The amended complaint, unveiled Friday by attorneys at the nonprofit Bet Tzedek Legal Services in Los Angeles, now includes Walmart Stores Inc.'s name as a defendant. The suit currently includes more than 200 plaintiffs but ultimately could include 1,800 workers.
The motion is scheduled to be heard Jan. 7 in U.S. District Court, Central District of California.
The existing action targets Schneider Logistics Inc., Schneider Logistics Transloading and Distribution Inc. (collectively known as Schneider) as well as Premier Warehousing Ventures LLC, Rogers Premier Unloading Services (collectively known as Premier) and Impact Logistics Inc.
Schneider is subcontracted by Walmart to run the three Eastvale (formerly Mira Loma) warehouses and Premier and Impact serve as staffing agencies, supplying needed workers.
"Walmart's name does not appear on any of these workers' paychecks, but it's become clear that the ultimate liability for workplace violations rests squarely on the shoulders of Walmart," attorney Michael Rubin with Altshuler Berzon LLP in San Francisco said in a Friday morning press conference.
The wage-and-hour lawsuit seeks millions of dollars in restitution for unpaid wages and penalties.
The suit alleges the workers - many of whom are immigrants - were being underpaid, not paid for overtime and in some cases not paid at all for the work they performed.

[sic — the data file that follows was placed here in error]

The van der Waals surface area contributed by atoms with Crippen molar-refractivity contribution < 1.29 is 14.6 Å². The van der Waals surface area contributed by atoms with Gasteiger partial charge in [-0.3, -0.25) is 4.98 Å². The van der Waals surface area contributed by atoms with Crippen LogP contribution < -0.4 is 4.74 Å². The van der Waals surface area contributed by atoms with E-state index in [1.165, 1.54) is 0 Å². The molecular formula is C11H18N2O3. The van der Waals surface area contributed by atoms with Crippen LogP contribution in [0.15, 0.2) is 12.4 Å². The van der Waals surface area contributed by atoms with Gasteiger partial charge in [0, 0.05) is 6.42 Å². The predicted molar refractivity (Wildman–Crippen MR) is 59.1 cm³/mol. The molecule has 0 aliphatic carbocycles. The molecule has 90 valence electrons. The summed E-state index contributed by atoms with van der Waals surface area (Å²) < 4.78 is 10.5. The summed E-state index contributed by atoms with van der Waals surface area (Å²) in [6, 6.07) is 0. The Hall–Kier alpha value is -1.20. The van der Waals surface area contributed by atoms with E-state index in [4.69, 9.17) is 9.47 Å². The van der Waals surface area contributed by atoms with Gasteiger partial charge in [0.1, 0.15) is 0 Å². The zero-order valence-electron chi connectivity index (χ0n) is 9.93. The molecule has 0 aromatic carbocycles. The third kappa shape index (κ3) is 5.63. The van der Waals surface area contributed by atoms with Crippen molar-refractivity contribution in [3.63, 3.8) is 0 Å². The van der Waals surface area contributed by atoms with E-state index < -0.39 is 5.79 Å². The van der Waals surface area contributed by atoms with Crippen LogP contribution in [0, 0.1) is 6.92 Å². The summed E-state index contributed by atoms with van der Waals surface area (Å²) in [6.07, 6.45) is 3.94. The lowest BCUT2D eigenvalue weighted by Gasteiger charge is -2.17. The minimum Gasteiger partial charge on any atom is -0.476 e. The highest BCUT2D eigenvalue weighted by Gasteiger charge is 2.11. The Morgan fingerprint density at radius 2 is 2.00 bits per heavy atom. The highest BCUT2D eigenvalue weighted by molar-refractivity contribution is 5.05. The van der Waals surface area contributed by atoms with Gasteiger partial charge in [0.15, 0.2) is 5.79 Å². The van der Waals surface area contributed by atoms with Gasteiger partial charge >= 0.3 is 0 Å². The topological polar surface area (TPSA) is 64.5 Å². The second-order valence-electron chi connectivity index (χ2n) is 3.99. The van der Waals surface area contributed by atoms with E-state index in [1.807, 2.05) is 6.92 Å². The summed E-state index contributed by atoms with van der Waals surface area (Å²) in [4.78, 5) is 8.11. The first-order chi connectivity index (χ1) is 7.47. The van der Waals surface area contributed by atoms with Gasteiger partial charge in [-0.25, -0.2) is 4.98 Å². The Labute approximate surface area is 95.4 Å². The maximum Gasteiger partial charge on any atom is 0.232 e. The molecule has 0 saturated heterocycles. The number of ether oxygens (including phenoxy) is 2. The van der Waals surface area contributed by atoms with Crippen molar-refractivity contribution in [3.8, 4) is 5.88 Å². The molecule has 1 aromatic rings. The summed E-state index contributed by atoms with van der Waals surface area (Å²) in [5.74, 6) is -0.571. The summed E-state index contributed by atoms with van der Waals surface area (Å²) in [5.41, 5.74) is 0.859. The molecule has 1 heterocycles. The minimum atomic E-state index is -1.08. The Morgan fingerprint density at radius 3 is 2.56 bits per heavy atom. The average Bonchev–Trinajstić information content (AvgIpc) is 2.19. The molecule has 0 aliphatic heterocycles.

Bet Tzedek attorney Kevin Kish explains it this way:
"They were being paid on a piece-rate system for each container they unloaded," he said. "Some containers might take two hours to unload while others could take eight hours. They were falsifying hours, saying it was two hours when it might have been three hours - or even eight."
In other cases employees were not paid for additional work they did, such as sweeping floors or labeling merchandise, Kish said.
When workers tried to figure out how they were being paid they were suspended, dismissed or not selected the next morning, he said.
Sometimes Schneider didn't know how much merchandise was coming in to the warehouses until the day the products arrived, Kish said.
"On those days there would be a lottery," he said. "They would say, `We need 25 people today,' but maybe 50 people showed up. So the ones who weren't picked weren't paid at all."
That, according to Kish is against the law. Walmart officials could not be reached Friday but company spokesman Dan Fogelman did respond to the issue in an email response sent to NBCnews.com.
"We disagree with (Rubin's) characterization," Fogelman said. "While we have a set of quality standards that must be met, the third party service providers we utilize are responsible for running their day-to-day business. They manage their people completely independent of us."
The California Labor Commission conducted a raid of the Eastvale warehouses in October 2011, a week before the initial lawsuit was filed, Kish said. They issued citations against Schneider for failure to keep accurate records. The company was subsequently fined millions of dollars.
Officials from Schneider could not be reached Friday.
The Eastvale warehouses provide a critical link in Walmart's supply chain. Merchandise from all over the world comes into the ports of Long Beach and Los Angeles where it is trucked to the warehouses to be unloaded, sorted and re-loaded for shipment to Walmart distribution centers and retail stores.